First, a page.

I think you would weigh around 120 pounds being far from the center of the earth witch theroleticly is the center of gravity it makes sense to weigh that much.
I think he would weigh about 200 pounds because he’s still in the atmosphere and gravity would push his weight down.
Weightless because If the space shuttle was on Earth it would weigh a lot but where it is,it is weightless. That means that the only 150 pound person would way nothing.
I think they will weigh about .3 lbs because their body will still partly be in the atmosphere so that would make them still weigh a little bit.
He would probbably weigh at least 45 pounds because he still needs to be able to stand on the scale to see his weight.
Well, if he is a alien creature and could breath outside the atmosphere he would weigh about about a couple hundredths of a pound, but it depends on his weight. If he was just below the atmosphere border, he would weigh about 200-300 lbs. Theoretically, if he was weightless, he wouldn’t be able to stand on the scale. If science + gravity did their role, he would weigh about maybe 1/100-1/900 of a pound. He practically would have his legs broken because of the crippling air pressure, then the rest of his body broken. My final answer would be a couple one hundredths of a pound since gravity is doing its role.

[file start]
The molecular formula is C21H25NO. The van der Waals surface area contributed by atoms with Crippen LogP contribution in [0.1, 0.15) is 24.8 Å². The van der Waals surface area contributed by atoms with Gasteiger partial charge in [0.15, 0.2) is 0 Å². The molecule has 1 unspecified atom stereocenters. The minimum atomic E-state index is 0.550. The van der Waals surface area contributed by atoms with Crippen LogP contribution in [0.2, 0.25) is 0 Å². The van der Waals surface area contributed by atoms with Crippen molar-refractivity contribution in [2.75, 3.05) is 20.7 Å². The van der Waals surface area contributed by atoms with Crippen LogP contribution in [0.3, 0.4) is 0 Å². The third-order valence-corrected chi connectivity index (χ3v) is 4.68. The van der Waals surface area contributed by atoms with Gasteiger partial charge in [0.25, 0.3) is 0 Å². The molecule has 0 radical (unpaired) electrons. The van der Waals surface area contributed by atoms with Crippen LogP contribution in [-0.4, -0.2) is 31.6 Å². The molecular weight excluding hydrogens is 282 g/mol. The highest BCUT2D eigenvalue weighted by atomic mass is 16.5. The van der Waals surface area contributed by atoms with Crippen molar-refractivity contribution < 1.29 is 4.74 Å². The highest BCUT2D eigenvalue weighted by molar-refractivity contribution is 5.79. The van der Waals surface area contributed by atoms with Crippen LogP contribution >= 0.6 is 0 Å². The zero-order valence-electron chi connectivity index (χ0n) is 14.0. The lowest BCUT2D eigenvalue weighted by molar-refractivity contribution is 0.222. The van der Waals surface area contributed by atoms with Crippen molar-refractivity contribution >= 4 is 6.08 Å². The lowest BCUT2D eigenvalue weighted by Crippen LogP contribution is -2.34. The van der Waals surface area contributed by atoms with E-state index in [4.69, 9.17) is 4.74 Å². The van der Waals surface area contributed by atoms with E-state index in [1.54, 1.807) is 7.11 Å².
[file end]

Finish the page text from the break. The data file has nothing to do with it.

I would so pose that you wold be lighter. Why I say this because there is less air pressure in space. For instance if there is is even 1% of air in space you would still be lighter. Probably about .10 ounces.
I think he would weigh about 1.5 pounds because he is barely out of the atmosphere and the astronauts are weightless.
I think he will be almost weightless because he is barely outside the atmosphere. So,he will weight about almost half of his weight because he is in low orbit. Which,is 25 and lower.
He’s still in space so he’ll be weightless.But he’s on a mountain so he’ll be almost weightless.He’ll be about 10 pounds.